rameters in bcc and 9R Li.42 The estimates of *Ϸ0.16 for
͓0͔ direction, as can be seen by comparing Figs. 4 and 5.

both bcc and 9R Li indicate that the standard values assumed
For both of the transverse branches along this direction, we
for * are not appropriate for this material. This is also

**q**

*M *͔ Li / ͓ ␥

**q**

*M *͔ Na

supported by a recent study of solutions to the Eliashberg
the deeper

*p *pseudopotential in Li arising from the lack of

*p*
equation for the electron gas which found that the role of
states in the Li core. The stronger potential gives rise to a
Coulomb repulsion is significantly underestimated in low-
larger change in the bare potential ␦

*V*bare when atoms are
displaced. Furthermore, because the

*p *orbitals are more
The thermal effective mass derived from heat capacity
tightly bound in Li, the electrons are less effective in screen-
measurements provides additional information on the
ing ␦

*V*bare . In combination, these two effects result in sig-
electron-phonon mass enhancement parameter. The thermal
nificantly larger electron-phonon matrix elements in Li than
mass is related to the band mass according to

*m *ϭ
in Na. In Na the electrons are able to very effectively screen
ϩ) and is found experimentally from the electronic contri-
the change in ionic potential, particularly for the transverse
bution to the specific heat. Measurements for Li yield

*m*th
ϭ2.22

*m*, where

*m *is the bare electron mass.20 The band
yielding a transition temperature within about 100 K of the
mass for 9R Li is calculated to be about 7% larger than that
observed starting temperature

*M s *.

for bcc Li, which offsets the difference in . The calculated
The thermodynamic properties addressed in this work
provide a starting point for understanding the details of the
2.25

*m *and 2.24

*m *for bcc and 9R Li,
respectively, are both in good agreement with the specific
structural transformation in Li. Many interesting questions
heat data. Note however that this analysis does not place
remain about the kinetics of the transition, including for ex-ample, details about the reaction path,44 the role played by
strict constraints on since contributions to the mass renor-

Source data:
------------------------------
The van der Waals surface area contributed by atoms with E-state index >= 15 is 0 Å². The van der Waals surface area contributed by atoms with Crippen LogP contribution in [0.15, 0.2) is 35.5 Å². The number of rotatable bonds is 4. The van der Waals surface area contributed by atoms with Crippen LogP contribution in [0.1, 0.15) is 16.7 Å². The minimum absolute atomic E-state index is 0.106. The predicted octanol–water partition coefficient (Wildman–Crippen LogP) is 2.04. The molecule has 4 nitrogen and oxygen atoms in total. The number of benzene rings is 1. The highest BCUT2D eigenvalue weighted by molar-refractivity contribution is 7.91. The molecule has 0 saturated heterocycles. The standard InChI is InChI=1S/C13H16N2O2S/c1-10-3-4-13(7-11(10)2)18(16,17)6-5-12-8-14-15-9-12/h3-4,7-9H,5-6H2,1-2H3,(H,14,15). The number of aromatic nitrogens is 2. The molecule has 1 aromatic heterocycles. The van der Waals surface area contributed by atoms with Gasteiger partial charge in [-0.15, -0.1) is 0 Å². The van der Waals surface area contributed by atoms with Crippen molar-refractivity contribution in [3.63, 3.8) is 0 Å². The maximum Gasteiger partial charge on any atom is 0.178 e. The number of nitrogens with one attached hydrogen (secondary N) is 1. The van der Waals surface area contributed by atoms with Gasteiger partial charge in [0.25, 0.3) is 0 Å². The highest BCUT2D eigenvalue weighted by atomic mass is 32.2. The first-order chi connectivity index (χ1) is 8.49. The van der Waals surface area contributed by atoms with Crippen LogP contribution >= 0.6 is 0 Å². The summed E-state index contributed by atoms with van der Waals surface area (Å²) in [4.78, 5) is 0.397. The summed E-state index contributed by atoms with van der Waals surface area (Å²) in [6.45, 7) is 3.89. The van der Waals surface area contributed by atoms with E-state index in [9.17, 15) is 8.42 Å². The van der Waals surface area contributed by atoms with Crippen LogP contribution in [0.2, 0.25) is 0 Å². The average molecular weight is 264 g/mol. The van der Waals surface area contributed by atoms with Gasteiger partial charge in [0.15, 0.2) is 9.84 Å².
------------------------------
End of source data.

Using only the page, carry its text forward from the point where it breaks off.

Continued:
coherency stresses in determining which close-packed phase
malization arising from electron-electron manybody effects
appears,4 the appearance of the fcc phase intermediate be-
beyond the LDA have been assumed to be negligible.

tween 9R and bcc upon heating,4 and the importance of het-
Our results for the electron-phonon interaction in 9R Li
are thus consistent both with the observed lack of a super-
conducting transition as well as with the specific heat data.

0 ͔ phonon modes which are responsible for
One complication is that since Li is never observed to trans-
stabilizing the bcc phase at high temperatures also play an
form completely to a perfect 9R lattice—there is always a
important role in the variation of the electron-phonon cou-
mixture of the disordered close-packed polytype, as well as
pling strength with crystal structure. It is primarily contribu-
some amount of bcc, the exact amounts of which depend on
tions from these modes that make the coupling parameter
thermal history—the exact structural characteristics of the
about 30% larger in bcc Li than in the close-packed phases.

samples used in the various experiments are not known. De-
The coupling in the 9R structure, which is the predominant
pending on the details of how grains with different crystal
phase at low temperatures, is weak enough to be consistent
structures are distributed within the samples, the structural
with the current experimental upper limit on

*Tc *, provided
disorder itself may play a role in the suppression of super-
that a value of *(max)Ϸ0.19 is assumed. This is a plau-
conductivity in this material. We hope this work motivates
sible value given recent theoretical work that shows that the
future experimental studies on well-characterized samples of
Coulomb repulsion parameter in low-density metals like Li
low-temperature Li and on possible connections between the
can significantly exceed the standard values assumed.42,43
microstructure of the samples and electronic and transport
The calculated enhancement of the electronic mass due to the
electron-phonon interaction in 9R Li is also consistent withavailable specific heat data.

**IV. CONCLUSIONS**
**ACKNOWLEDGMENTS**
We have used the first-principles linear-response method
to compute the vibrational properties of Li in various crystal
We thank D.W. Hess and B. Sadigh for helpful discus-
structures. The low-energy

*T *͓
sions. This work was supported by National Science Foun-
correspond to shearing of ͑110͒ planes, distinguish the vibra-
dation Grant No. DMR9627778 and by the United States
tional properties of the bcc phase from those of the close-
Department of Energy, Office of Basic Science, Division of
packed phases. In particular, while the close-packed 9R, fcc,
Materials Science. A.Y.L. acknowledges the support of the
and hcp phases are energetically favorable at

*T*ϭ0, the large
Clare Boothe Luce Fund. E.J.N. was supported by the Re-
phonon entropy associated with the low-energy modes in bcc
search Corporation and by the Natural Sciences and Engi-
Li stabilizes the bcc structure upon heating. The quasihar-
neering Research Council of Canada. Supercomputing time
monic approximation gives a reasonable description of the
was provided by the NSF at the Pittsburgh Supercomputing
thermodynamics of the transformation at zero pressure,
Center and the San Diego Supercomputer Center.

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Source: http://www.physics.georgetown.edu/~jkf/publications/lithium_prb_99.pdf